I loved going out to festivals and gigs and being in the environment of communicating, meeting people, speaking right about our faults and like how that makes us feel. So I feel like going into audio is a great platform to tell that medium or to share those stories.

Tell us a secret about breaking into the audio industry?

I guess, networking. Right? We create our own luck, right? So just making yourself available to experiences like. Me working at Capital. And first year, even though I had to miss some parties and like work at weekends when I was at uni, like it was a sacrifice I made and I put myself out there.

So for. Next couple of years, people kind of knew who I was. So when I finished uni and wanted to go into a different role, there were opportunities for me by me asking, and those opportunities arose and just, yeah, putting yourself out there. Let me tell you the amount of times I've been rejected or let down honestly so much that it knocked my confidence so badly and it was just, was really hard for a while, but just.

You know, you're going to get, uh, fortunately so many like promises that don't be made or you're just going to be let downloads van, but that's life I think. And it's just how you handle that is really, really key. And just, yeah. Look after yourself, self care, you know, love yourself.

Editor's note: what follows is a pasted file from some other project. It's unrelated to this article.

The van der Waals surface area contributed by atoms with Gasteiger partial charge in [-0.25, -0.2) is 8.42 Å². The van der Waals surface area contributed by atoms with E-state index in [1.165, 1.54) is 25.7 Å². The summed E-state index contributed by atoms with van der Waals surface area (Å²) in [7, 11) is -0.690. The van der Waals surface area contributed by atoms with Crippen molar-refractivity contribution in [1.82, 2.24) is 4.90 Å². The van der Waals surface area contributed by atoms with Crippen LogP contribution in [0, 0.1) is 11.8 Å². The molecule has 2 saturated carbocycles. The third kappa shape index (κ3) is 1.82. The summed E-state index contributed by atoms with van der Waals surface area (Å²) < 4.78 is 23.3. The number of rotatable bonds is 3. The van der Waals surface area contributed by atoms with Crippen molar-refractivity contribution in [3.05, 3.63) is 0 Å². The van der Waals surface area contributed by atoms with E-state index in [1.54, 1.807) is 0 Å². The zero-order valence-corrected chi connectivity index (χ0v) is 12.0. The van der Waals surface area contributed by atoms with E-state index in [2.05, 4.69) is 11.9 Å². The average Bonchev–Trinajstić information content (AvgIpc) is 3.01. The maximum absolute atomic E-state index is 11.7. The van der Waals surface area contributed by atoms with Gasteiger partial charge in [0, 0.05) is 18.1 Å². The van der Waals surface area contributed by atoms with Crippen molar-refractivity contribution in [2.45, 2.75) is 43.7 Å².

What's the best mistake you've ever made. Having time working in those bigger companies, because I realized how much they suck or how much they can suck. If you're like a vulnerable person or someone who's like a bit different, like. Luck, especially right. Being a woman. Definitely. And the best mistake was learning that the hard way.

But now that I've learned not, I'm not chasing, working for those guys and I'm happy. I'm not in that anymore, man.

It can be really tough, man, but don't let those people knock you down or don't that. Don’t let that stop your drive and your ambition, because I know it's so easy to have so many knock backs and like let downs and like, uh, for you to just want to not be in the industry, maybe just.

I would say it can be a positive thing because then you kind of learn what you want to do and like where you want to go. And it gives you more drive to work on the things that you want to work on.

What's the best mistake you've ever made?

Well, first of all, this is probably a bit controversial advice, but I wouldn’t work so hard and give up so much of my time to a point where it's actually unhealthy. And I got really unwell mentally. Cause unfortunately the radio industry is a place where it's quite cut throat and like it's kind of the attitude of like, well, if you can't handle it, Your mental health can't handle the pressure of this environment, then we'll just replace you.

So there was, there's a lot of that, which I fought at the time as someone being really young and really wanting to get into radio thought, uh, had to deal with that. But let me just tell you don't have to deal with that. Never jeopardize your health for wanting a career in something. So what I would say is, especially as a queer black woman who, the spaces, aren't always that inviting for people like me and people to understand people like me, maybe I would just really. Slow down reset. Doesn't matter how long it took me to get into radio. As long as I was happy doing it.